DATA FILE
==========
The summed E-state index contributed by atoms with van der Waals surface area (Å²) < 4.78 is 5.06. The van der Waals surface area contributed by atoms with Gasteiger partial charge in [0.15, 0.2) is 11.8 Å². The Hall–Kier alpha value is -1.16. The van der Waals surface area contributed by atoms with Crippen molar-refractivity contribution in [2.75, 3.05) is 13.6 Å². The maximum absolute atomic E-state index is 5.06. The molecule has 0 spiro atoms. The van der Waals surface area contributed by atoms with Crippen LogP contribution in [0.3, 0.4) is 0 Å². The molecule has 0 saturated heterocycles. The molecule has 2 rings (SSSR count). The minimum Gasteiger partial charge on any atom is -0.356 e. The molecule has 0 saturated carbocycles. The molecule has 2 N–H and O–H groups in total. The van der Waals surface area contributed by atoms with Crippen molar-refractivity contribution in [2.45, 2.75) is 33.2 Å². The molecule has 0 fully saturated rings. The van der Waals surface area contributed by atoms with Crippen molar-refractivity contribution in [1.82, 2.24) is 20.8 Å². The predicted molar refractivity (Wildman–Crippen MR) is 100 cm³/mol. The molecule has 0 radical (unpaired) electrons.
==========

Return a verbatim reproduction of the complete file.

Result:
The summed E-state index contributed by atoms with van der Waals surface area (Å²) < 4.78 is 5.06. The van der Waals surface area contributed by atoms with Gasteiger partial charge in [0.15, 0.2) is 11.8 Å². The Hall–Kier alpha value is -1.16. The van der Waals surface area contributed by atoms with Crippen molar-refractivity contribution in [2.75, 3.05) is 13.6 Å². The maximum absolute atomic E-state index is 5.06. The molecule has 0 spiro atoms. The van der Waals surface area contributed by atoms with Crippen LogP contribution in [0.3, 0.4) is 0 Å². The molecule has 0 saturated heterocycles. The molecule has 2 rings (SSSR count). The minimum Gasteiger partial charge on any atom is -0.356 e. The molecule has 0 saturated carbocycles. The molecule has 2 N–H and O–H groups in total. The van der Waals surface area contributed by atoms with Crippen molar-refractivity contribution in [2.45, 2.75) is 33.2 Å². The molecule has 0 fully saturated rings. The van der Waals surface area contributed by atoms with Crippen molar-refractivity contribution in [1.82, 2.24) is 20.8 Å². The predicted molar refractivity (Wildman–Crippen MR) is 100 cm³/mol. The molecule has 0 radical (unpaired) electrons.